BJ Koubaroulis- Guest Speaker

7 04 2011

BJ Koubaroulis, a sports journalist for the DC and Northern Virginia, came to Kleins 361 class to emphasize the importance of videos. The new video era has ushered in a whole new wave of journalists, those who can write, take picture and most importantly edit video. Koubaroulis talked about how videos have taken his stories to a whole new level. Here’s an overview of Koubaroulis’ main points:

  • Video has been a life changing experience. Individuals can now harness the power of videos, you don’t need a camera crew; one guy with a video camera can make a difference. This tool allowed Koubaroulis to become a better writer, an example is his video accompanying his story on a high school football star.
  • Video illustrates that you could tell two stories within one story. Video allows more space for your story.
  • Audio is 70% of video. *Tip: Use a wireless microphone that only picks up local sound, which only picks up sound within five feet, and eliminates background noise.
  • If you take anything away from this class: Invest in yourself. Do a lot of different things: web, radio, TV, online, print. “I would do anything that people would let me do, and it’s all come back to help me very nicely.”
  • Media companies want to hire people that can do the jobs of five people. Learn HTML, learn social media, learn how to use the web. You are an accumulation of all these jobs. Do all of it, and you’ll be able to do the one thing you want to do.

  • A cool website that Koubaroulis admires: The Mason Tour
  • Four things you need to succeed: camera, computer, microphone, and to be ready to work hard.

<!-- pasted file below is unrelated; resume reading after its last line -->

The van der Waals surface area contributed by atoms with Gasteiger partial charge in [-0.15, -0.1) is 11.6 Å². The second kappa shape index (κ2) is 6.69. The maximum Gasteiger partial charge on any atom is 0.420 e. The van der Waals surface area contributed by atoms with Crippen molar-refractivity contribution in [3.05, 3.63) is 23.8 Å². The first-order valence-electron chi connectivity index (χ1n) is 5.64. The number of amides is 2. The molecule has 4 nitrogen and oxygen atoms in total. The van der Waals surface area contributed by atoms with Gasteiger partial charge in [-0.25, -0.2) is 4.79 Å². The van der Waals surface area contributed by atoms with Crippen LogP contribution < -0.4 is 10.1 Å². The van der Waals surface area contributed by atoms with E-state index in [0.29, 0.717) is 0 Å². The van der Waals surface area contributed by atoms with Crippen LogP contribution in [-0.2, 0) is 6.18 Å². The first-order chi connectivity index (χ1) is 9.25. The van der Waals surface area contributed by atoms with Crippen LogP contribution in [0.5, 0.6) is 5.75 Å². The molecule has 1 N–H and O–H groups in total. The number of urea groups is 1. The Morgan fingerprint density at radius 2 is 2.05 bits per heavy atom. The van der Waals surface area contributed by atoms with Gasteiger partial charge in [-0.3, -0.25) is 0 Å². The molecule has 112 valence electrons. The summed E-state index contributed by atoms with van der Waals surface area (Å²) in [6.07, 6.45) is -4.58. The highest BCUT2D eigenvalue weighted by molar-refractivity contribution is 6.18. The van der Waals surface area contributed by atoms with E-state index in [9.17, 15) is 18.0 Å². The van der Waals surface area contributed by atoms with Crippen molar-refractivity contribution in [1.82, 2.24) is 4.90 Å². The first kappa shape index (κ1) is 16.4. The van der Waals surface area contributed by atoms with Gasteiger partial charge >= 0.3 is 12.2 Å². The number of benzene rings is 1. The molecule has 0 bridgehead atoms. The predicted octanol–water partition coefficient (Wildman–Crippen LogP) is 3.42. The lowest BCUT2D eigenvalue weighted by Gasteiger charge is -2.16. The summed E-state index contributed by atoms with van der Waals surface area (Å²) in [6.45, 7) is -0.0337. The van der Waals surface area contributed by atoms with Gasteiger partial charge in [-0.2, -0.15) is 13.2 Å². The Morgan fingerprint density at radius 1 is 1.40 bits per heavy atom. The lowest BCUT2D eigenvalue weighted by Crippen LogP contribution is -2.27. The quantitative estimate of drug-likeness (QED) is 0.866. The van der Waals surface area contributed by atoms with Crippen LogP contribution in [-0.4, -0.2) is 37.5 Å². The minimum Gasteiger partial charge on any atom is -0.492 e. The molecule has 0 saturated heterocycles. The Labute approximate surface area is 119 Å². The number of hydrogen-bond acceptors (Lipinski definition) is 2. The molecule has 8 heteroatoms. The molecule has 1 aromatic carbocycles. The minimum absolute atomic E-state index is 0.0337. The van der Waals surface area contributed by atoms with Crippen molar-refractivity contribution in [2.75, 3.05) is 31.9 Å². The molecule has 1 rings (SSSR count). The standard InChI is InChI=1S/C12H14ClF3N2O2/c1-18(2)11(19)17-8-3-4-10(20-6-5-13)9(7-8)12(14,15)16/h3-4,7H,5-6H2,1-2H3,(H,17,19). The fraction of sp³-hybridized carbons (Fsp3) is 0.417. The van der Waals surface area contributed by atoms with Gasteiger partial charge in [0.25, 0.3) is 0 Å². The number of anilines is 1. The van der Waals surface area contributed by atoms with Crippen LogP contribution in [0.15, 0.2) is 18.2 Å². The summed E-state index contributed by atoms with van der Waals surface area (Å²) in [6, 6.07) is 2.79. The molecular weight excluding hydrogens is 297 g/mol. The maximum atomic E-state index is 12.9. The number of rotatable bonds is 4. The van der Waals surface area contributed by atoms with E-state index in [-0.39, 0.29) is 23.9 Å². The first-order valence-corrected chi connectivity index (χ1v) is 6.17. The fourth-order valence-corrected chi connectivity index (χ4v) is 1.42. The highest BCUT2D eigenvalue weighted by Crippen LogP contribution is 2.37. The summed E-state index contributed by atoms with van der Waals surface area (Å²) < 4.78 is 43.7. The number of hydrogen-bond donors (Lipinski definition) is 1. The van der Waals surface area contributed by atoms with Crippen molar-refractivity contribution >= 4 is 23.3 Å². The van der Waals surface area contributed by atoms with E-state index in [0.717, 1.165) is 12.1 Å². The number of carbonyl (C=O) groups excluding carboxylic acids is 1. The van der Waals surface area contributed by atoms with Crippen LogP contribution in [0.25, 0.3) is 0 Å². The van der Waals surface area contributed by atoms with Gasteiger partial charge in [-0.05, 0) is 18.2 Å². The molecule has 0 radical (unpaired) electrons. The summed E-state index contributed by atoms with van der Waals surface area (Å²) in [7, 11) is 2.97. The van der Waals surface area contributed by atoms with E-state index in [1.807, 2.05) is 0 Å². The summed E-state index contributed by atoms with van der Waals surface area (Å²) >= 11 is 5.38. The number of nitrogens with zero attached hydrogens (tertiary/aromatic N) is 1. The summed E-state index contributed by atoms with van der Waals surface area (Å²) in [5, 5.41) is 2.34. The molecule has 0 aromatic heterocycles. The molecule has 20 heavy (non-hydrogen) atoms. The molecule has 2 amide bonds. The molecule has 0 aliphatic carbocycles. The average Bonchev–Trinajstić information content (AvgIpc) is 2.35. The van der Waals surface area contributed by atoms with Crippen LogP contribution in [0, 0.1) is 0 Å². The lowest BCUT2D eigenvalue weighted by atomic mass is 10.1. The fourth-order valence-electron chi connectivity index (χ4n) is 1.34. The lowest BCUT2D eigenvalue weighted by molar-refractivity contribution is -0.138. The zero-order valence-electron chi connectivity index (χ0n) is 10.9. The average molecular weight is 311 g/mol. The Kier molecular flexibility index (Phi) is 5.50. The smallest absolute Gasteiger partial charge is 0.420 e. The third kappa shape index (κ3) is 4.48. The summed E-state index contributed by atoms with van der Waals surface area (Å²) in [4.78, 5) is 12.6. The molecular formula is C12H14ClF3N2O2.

*An accumulation of Koubaroulis’ work here, and his blog.

Joel Achenbach Article Response

6 02 2011

Joel Achenbach’s article from The Washington Post, “I Really Need You to Read This Article, Okay?” describes how our society is becoming less interested in print news and more interested in the instantaneous news the web brings.

No longer does a journalist have to wait for a response to his article, because he can check his page views and comments instantly online. It used to just take a journalists “gut instinct” to determine whether or not a story is newsworthy, now it is determined by how much online circulation it gets. Achenbach makes a great example when he says “What if it turns out that most readers are sick of Iraq, or don’t want any foreign news at all? Do you just toss it out? That’s not journalism, it’s marketing.”

I have to admit, I would probably click on a story that said “Britney’s Dog Menaced by Sharks,” because who wouldn’t want to see the crazy reaction that Britney probably had during that debacle? While we do love our tabloids, what we do or don’t click on in the instant that we scan our homepage news shouldn’t determine what is considered newsworthy. Journalists should never be “chasing readers,” they should be reporting on the stories around them.

A journalists responsibilities are not changing in my opinion, it will always be up to them to decide on what stories the world should know about. The platform on which they tell those stories are what is changing constantly. We now can add more pictures, hyperlinks, videos and additional websites to better tell a story.

As for the age of the newspaper slowly fading away, this may be true, but literacy will never disappear entirely. It will just convert to a new form.